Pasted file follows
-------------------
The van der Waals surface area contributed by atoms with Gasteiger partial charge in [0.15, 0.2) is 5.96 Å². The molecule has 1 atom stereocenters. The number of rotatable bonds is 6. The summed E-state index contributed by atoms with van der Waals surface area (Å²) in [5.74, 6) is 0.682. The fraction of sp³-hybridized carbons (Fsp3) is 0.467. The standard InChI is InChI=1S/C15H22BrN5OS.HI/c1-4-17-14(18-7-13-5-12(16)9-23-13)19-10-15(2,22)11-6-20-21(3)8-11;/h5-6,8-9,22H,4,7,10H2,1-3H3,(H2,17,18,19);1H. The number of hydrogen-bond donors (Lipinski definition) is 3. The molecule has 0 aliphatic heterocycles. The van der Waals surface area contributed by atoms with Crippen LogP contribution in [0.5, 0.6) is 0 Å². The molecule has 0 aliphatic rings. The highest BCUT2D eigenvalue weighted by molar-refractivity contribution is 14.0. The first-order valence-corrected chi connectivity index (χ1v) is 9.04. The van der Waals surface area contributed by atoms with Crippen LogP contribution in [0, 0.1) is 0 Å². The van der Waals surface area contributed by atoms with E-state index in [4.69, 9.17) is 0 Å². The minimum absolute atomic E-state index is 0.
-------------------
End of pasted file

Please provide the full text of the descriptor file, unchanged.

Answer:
The van der Waals surface area contributed by atoms with Gasteiger partial charge in [0.15, 0.2) is 5.96 Å². The molecule has 1 atom stereocenters. The number of rotatable bonds is 6. The summed E-state index contributed by atoms with van der Waals surface area (Å²) in [5.74, 6) is 0.682. The fraction of sp³-hybridized carbons (Fsp3) is 0.467. The standard InChI is InChI=1S/C15H22BrN5OS.HI/c1-4-17-14(18-7-13-5-12(16)9-23-13)19-10-15(2,22)11-6-20-21(3)8-11;/h5-6,8-9,22H,4,7,10H2,1-3H3,(H2,17,18,19);1H. The number of hydrogen-bond donors (Lipinski definition) is 3. The molecule has 0 aliphatic heterocycles. The van der Waals surface area contributed by atoms with Crippen LogP contribution in [0.5, 0.6) is 0 Å². The molecule has 0 aliphatic rings. The highest BCUT2D eigenvalue weighted by molar-refractivity contribution is 14.0. The first-order valence-corrected chi connectivity index (χ1v) is 9.04. The van der Waals surface area contributed by atoms with Crippen LogP contribution in [0, 0.1) is 0 Å². The van der Waals surface area contributed by atoms with E-state index in [4.69, 9.17) is 0 Å². The minimum absolute atomic E-state index is 0.